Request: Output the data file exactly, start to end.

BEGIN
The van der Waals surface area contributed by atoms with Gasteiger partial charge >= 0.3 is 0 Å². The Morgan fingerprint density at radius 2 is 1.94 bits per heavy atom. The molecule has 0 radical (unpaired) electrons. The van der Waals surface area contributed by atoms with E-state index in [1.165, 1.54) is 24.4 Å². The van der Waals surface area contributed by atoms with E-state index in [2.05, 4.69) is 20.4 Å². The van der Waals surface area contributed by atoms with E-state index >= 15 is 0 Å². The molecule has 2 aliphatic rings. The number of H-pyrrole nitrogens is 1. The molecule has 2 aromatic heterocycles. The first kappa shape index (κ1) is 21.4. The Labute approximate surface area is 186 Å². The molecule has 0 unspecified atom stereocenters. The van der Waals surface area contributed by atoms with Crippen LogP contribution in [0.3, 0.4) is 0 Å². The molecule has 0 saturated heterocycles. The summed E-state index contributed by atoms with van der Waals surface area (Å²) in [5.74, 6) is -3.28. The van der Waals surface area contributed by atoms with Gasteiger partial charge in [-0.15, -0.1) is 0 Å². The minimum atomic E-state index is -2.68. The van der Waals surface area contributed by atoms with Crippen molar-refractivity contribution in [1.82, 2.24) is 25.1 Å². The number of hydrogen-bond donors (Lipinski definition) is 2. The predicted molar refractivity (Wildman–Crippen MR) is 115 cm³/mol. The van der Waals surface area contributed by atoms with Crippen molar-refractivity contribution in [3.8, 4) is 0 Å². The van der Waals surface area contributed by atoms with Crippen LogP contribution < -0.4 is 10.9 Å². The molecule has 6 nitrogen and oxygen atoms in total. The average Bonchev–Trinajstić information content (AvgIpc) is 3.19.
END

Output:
The van der Waals surface area contributed by atoms with Gasteiger partial charge >= 0.3 is 0 Å². The Morgan fingerprint density at radius 2 is 1.94 bits per heavy atom. The molecule has 0 radical (unpaired) electrons. The van der Waals surface area contributed by atoms with E-state index in [1.165, 1.54) is 24.4 Å². The van der Waals surface area contributed by atoms with E-state index in [2.05, 4.69) is 20.4 Å². The van der Waals surface area contributed by atoms with E-state index >= 15 is 0 Å². The molecule has 2 aliphatic rings. The number of H-pyrrole nitrogens is 1. The molecule has 2 aromatic heterocycles. The first kappa shape index (κ1) is 21.4. The Labute approximate surface area is 186 Å². The molecule has 0 unspecified atom stereocenters. The van der Waals surface area contributed by atoms with Crippen LogP contribution in [0.3, 0.4) is 0 Å². The molecule has 0 saturated heterocycles. The summed E-state index contributed by atoms with van der Waals surface area (Å²) in [5.74, 6) is -3.28. The van der Waals surface area contributed by atoms with Gasteiger partial charge in [-0.15, -0.1) is 0 Å². The minimum atomic E-state index is -2.68. The van der Waals surface area contributed by atoms with Crippen molar-refractivity contribution in [1.82, 2.24) is 25.1 Å². The number of hydrogen-bond donors (Lipinski definition) is 2. The predicted molar refractivity (Wildman–Crippen MR) is 115 cm³/mol. The van der Waals surface area contributed by atoms with Crippen molar-refractivity contribution in [3.8, 4) is 0 Å². The van der Waals surface area contributed by atoms with Crippen LogP contribution < -0.4 is 10.9 Å². The molecule has 6 nitrogen and oxygen atoms in total. The average Bonchev–Trinajstić information content (AvgIpc) is 3.19.